This Spotlight is a part of a special blog series curated by the Case Foundation featuring Be Fearless stories from the field. Follow along with us as we meet people and learn about organizations that are taking risks, being bold and failing forward in their efforts to create transformative change in the social sector. This Spotlight is authored by Edward D Breslin (@NedBreslin), Chief Executive Officer of Tennyson Center for Children (@TennysonCenter), and a 2011 winner of the Skoll Award For Social Entrepreneurship.
“It seems impossible. I mean, every child, as in EVERY child,” she said the filled-to-capacity room of therapists and social workers who make up the Tennyson Center’s Community Based Service (CBS) corps. The weight and possibility of the big bet, driven by urgency, was settling on all.
Tennyson is generally known as a Colorado-based residential treatment facility for children experiencing trauma from abuse and neglect. And while we do have beds for kids whose families have disintegrated, our programs transcend that narrow definition, led in many ways by our CBS team.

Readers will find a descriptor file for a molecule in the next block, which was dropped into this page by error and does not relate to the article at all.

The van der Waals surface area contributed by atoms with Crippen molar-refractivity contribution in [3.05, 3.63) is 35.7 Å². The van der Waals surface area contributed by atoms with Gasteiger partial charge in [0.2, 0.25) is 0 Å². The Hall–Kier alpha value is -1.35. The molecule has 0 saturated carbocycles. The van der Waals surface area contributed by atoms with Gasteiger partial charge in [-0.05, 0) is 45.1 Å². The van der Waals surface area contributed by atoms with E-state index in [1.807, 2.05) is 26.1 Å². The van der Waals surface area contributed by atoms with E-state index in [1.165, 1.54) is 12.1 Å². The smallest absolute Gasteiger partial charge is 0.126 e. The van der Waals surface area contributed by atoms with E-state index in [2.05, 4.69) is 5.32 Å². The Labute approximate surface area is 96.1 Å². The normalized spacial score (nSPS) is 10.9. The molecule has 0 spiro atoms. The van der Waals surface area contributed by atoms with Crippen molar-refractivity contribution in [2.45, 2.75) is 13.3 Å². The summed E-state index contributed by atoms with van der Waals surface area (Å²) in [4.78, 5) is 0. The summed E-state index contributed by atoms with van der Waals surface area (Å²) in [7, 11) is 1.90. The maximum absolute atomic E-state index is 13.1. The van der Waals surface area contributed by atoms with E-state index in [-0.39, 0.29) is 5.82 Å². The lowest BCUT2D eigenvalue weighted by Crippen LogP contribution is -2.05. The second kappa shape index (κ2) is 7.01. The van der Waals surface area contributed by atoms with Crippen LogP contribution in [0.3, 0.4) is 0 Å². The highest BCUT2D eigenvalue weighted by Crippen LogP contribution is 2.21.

CBS is made up of exceptional therapists and social workers who meet loving parents in their homes and at their schools to help kids remain locally integrated. CBS sees the kiddos they work with as part of a larger community, and they understand firsthand how big the problem of abuse, neglect and mental illness are throughout the state. Demand for our services is growing as educators, parents and local first responders see the impact of our work, and my colleague, in her emphasizing every, knows that a commitment to every child means a lot of children.
She paused after taking in the totality of our commitment, and looked at her colleagues before saying, “But that is why I dedicated myself to this profession. I want to be part of a broader solution that helps every child, not just some children. And I believe we can do it. In fact, I know we can.”
Her colleagues nodded approval, and the meeting rightly shifted to how we can succeed rather than if we should even try.
I have been here before, and it’s a magical moment when staff shift from fear and transactional mindset to a big, bold move designed to address a fundamental problem at scale. In other words, when an organization decides to Be Fearless.
I served as CEO of Water For People when we launched Everyone Forever, which reimagined the way we, and in effect the international water and sanitation sector, operated. Instead of installing projects in a random assortment of villages—choosing some and bypassing others—we decided to unleash our ambitions in a new, bolder and more scaled way. We were making a big bet in hopes of making history. We targeted all villages in districts and cities across the world, saying we would not rest until every family, every school and every clinic had access to water and sanitation services and never needed international aid or philanthropy again.